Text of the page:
The attack in the village of Kodyel, in Komanjari province, killed at least 30 people, including children, after around 100 fighters on motorcycles and trucks entered.
At least 30 people were killed by gunmen in eastern Burkina Faso as rebels torched villagers’ homes and shot them as they tried to escape.
The attack took place on Monday in the village of Kodyel in Komanjari province, near the border with Niger, government official Labidi Ouoba said by phone to the Associated Press after fleeing the country. attack.
Rebel fighters surrounded the village and went from house to house, setting them on fire and killing people, Ouoba said.
“I ran early because terrorists usually look for the authorities. We all pray that peace will return to our country now. We are tired, ”he said.
Another resident, Mediempo Tandamba, who fled Monday’s attack, said about 100 fighters entered the town on motorcycles and pickup trucks. Four of his brother’s children were killed.
“We are very scared here today,” Tandamba said.
The attack comes exactly one week after two Spanish journalists and an Irish conservationist were killed and a Burkinabe soldier went missing when their anti-poaching patrol was ambushed by rebels in the same area. On the same day last week, 18 people were killed in the village of Yattakou, in the Sahel region.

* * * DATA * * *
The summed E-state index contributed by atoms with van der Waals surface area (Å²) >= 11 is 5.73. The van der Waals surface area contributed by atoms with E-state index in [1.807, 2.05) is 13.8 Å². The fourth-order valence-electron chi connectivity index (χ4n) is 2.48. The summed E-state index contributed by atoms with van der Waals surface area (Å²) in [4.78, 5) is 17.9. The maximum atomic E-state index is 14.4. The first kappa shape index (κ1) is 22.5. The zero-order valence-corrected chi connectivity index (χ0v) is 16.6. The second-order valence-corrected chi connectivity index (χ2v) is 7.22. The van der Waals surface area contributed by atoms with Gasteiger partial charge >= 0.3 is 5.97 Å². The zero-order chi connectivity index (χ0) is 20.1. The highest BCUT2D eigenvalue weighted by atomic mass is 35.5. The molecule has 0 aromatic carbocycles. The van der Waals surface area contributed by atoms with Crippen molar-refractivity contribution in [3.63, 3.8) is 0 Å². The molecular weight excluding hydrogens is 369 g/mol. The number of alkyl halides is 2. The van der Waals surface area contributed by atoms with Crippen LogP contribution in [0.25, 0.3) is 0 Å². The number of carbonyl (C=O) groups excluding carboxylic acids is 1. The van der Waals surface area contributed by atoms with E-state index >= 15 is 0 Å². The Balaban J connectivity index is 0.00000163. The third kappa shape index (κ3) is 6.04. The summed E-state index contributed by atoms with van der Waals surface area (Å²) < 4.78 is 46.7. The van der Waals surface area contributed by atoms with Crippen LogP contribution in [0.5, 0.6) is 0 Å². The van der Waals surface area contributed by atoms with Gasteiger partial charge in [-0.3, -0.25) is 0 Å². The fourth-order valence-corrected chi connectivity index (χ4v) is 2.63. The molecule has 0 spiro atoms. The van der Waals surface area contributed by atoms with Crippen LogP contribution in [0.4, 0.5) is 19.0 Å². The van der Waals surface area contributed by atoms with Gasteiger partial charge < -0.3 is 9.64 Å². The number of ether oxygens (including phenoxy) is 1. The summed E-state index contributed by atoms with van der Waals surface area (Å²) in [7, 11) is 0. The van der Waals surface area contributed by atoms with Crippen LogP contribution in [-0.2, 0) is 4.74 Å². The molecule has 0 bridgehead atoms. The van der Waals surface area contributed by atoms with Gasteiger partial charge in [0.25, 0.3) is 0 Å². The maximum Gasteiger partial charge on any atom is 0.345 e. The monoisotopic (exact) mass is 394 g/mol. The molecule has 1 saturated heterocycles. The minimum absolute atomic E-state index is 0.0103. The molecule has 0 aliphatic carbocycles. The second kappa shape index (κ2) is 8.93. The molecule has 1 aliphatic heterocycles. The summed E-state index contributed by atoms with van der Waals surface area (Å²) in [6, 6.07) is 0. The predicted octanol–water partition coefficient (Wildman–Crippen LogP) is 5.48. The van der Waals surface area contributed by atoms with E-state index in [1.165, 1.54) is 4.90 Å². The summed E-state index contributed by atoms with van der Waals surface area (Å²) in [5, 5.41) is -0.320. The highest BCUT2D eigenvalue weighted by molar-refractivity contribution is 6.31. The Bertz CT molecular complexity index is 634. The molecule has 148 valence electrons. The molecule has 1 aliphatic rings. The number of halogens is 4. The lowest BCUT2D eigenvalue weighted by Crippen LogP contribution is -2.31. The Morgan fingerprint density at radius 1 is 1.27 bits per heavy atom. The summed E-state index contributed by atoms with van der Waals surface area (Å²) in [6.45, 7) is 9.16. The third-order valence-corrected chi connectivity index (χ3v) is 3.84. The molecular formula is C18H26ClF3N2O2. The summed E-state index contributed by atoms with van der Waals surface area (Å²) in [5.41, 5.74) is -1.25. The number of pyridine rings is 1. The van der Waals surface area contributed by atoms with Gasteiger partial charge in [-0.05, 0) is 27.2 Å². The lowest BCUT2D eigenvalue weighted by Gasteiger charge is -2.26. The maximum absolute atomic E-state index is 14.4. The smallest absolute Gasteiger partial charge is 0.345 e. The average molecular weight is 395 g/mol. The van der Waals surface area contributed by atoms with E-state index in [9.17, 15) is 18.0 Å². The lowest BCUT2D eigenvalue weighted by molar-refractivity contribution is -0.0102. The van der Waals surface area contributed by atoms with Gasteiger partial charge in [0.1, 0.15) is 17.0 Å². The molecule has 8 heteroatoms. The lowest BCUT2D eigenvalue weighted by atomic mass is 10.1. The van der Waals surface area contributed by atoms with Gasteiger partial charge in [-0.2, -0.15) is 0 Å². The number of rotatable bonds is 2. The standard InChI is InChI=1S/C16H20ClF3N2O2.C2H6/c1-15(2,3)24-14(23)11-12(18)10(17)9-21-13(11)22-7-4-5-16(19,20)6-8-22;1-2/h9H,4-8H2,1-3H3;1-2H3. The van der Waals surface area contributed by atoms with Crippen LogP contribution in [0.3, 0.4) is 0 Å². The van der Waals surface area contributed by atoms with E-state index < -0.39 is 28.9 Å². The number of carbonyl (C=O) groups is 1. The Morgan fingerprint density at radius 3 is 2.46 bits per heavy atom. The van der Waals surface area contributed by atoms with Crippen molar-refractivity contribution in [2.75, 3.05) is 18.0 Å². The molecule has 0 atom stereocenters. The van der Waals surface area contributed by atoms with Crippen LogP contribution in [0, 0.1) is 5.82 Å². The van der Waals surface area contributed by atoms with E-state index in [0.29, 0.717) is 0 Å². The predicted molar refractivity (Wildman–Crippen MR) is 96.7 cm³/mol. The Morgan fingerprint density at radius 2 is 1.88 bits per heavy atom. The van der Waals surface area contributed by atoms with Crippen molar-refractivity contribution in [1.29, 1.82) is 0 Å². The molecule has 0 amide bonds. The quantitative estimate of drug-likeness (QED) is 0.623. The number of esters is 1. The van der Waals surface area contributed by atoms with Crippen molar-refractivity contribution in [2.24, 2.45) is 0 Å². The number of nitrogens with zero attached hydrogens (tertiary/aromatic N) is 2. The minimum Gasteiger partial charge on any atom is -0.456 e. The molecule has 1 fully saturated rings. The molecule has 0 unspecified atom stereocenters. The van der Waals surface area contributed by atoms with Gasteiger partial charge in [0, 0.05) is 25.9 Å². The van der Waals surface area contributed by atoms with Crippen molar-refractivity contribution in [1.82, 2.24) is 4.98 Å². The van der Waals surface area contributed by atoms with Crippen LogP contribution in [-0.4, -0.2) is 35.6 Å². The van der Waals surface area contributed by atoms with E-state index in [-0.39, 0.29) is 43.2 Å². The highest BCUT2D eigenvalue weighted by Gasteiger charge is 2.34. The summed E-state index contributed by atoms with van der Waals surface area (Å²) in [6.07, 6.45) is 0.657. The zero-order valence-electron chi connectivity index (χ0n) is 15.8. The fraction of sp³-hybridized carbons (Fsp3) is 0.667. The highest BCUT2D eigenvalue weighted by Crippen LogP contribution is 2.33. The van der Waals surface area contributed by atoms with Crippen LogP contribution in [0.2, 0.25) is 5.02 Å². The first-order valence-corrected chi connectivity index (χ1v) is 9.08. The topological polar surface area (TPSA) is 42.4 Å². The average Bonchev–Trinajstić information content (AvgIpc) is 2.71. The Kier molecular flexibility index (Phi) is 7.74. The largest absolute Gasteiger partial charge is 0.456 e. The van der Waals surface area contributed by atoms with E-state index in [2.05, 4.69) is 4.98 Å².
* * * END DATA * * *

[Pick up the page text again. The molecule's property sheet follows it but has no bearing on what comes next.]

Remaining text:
Burkina Faso’s ill-equipped army has struggled to contain the spread of violence linked to al-Qaeda and ISIS (ISIS) that has killed thousands and displaced more than a million people.
Last year, the government called in volunteer militiamen to help the army, but they have faced reprisals from the rebels who attack them and the communities they help.
The rebels killed civilians on Monday because the village was providing fighters for the volunteer program, said Heni Nsaibia, analyst for the Armed Conflict Location and Event Data project.
No group has claimed responsibility for the attack.
Armed groups have provoked religious and ethnic tensions between farming and pastoralist communities in Mali, Burkina Faso and Niger to stimulate recruitment from marginalized communities.
The escalation of violence across the Sahel region has led to one of the world’s most acute humanitarian crises, UN agencies said last week.
Twenty-nine million people in the Sahel region are in need of assistance and protection – an all-time high and five million more than last year, they said.